In the first group, which happened to be all the older juveniles, only one was ready for a radio transmitter. The others were still moulting through the central tail feathers. From the second group, two were ready and had transmitters attached. The remaining birds without transmitters will be caught up again towards the end of August by which time they should have new, stronger, tail feathers.

Whilst in the hand there was the opportunity for a quick general health check of feet, eyes and beak. All looked good and with no obvious sign of a gapeworm infection. There has been one female that developed a slight limp. Her leg was looked at but there was no sign of injury or bumblefoot and the vet was happy with her condition.

Radio tracking team

After advertising through this website, via social media and on Channel TV we have managed to fill the positions for radio-tracking assistants. The team of three are all local to the Island and bring with them a range of skills and experiences beneficial to the project. Training will begin in August prior to the imminent release of the choughs.

Behavioural Observations

Jess Maxwell has had to finish her observations early due to other work commitments. We are trying to carry on with this study up until, and possibly after, the birds’ release. Myles Lamont, Durrell student, is helping out with these until he leaves to join Durrell’s Mauritius programme in mid-August.

Habitat management at Sorel

Mowing field by Sorel aviary. July 2013. Photo by Liz CorryThere have been several different activities going on at Sorel over the last month benefitting the BOTE project. At the start of the month the farmer and his team were out on the NTJ fields harvesting potatoes. This seemed to provide much entertainment for the choughs as they spent less time watching the coastline and more on the farm workers. My guess is they were eyeing up the soil for insects and probably became insanely jealous.

Aaron, the shepherd (CS Conservation), has been very busy shearing the sheep which of course involves the onerous task of rounding them up first. The sheep range over both sides of Mourier Valley so the task takes several days and two very energetic Border collies. The choughs were a little on edge whenever a small flock of sheep would run past, but who wouldn’t be. On the whole, however, they paid little attention to what was going on.

A team from the Government run Back to Work scheme spent several days erecting sheep fencing around the aviary and the field perimeter. Back to Work is a voluntary scheme for qualified jobseekers which aims to provide them with skills beneficial for the workplace. They teamed up with the National Trust to work on several conservation projects including this one at Sorel. The population of sheep at Sorel has grown over the years and they now need to expand their grazing sites. Now that this field has been securely fenced the sheep can be moved in when needs be.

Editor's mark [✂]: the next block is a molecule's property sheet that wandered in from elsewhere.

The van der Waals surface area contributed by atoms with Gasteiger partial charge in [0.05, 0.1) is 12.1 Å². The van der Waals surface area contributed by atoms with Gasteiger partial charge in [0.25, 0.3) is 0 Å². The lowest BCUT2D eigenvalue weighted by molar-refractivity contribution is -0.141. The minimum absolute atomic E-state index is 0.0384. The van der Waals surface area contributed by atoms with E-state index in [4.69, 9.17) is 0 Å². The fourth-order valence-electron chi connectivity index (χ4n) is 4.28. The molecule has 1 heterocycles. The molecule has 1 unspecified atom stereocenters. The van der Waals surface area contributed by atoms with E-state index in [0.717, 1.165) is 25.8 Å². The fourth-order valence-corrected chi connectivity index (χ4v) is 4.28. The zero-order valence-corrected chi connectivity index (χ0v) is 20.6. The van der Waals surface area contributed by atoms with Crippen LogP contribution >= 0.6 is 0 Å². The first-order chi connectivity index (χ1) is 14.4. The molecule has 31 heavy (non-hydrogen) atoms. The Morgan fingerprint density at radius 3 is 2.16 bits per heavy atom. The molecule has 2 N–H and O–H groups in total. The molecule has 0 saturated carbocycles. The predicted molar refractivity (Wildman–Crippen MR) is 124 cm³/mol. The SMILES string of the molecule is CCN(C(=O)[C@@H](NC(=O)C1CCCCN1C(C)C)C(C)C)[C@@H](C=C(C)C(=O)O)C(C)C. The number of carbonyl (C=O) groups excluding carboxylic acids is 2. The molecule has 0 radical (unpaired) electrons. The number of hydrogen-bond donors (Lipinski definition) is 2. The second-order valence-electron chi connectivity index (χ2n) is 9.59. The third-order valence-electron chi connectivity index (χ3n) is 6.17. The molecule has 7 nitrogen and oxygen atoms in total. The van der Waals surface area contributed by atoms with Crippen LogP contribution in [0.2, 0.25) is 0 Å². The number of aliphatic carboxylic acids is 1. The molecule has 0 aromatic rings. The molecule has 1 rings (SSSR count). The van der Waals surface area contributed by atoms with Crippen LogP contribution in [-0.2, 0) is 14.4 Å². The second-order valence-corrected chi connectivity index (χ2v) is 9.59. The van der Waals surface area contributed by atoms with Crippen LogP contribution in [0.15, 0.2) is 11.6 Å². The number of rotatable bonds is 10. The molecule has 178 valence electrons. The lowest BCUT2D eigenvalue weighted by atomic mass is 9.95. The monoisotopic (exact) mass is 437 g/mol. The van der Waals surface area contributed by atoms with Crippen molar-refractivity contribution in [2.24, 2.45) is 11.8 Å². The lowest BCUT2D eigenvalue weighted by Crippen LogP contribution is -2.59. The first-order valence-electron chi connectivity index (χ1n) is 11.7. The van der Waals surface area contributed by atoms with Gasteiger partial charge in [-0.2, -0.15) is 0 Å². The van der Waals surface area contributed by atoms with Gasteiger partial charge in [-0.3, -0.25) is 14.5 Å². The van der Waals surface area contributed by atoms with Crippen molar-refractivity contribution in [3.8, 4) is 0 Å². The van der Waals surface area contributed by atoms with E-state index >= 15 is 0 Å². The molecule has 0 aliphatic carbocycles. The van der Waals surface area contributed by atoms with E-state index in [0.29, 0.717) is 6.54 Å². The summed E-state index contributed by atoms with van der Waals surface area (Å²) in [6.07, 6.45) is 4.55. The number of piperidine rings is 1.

Once the fencing was in place Aaron set to work cutting back the dry, long grass. Great care was taken in using the tractor so close to the aviary. The design of the aviary allows the birds to ‘escape’ to either end depending on where the tractor/disturbance is. Once cut, a team of volunteers organised by the NTJ went up to the site and raked the cuttings into lines. This allowed Aaron to go back at a later date and quickly gather and remove the hay.

Bracken clearance by aviary. July 2013. Photo by Liz CorryOn a less intensive scale, albeit very laborious, work has begun to remove bracken on the embankment that runs alongside the aviary. This will benefit the choughs in that more ground will be exposed for foraging and obstructions from in front of the release hatches have been removed to encourage bird movement back and forth.

Neil Singleton, chough field assistant, kindly volunteered his time to help me pull out the bracken and stinging nettles. Due to the vast quantity of Slow worm by Sorel aviary. July 2013. Photo by Liz Corrybracken, the green waste was taken off site and burnt on Durrell’s fire pit. We have unearthed some interesting finds including a crapaud (a common toad for non-Jersey readers), a slow worm, and sadly a very dead green lizard. The removal of the bracken has also uncovered the hedgerow saplings planted in previous years by NTJ volunteers: a lot had suffered from being smothered by the bracken but some still stand firm and will hopefully continue growing. This work is ongoing.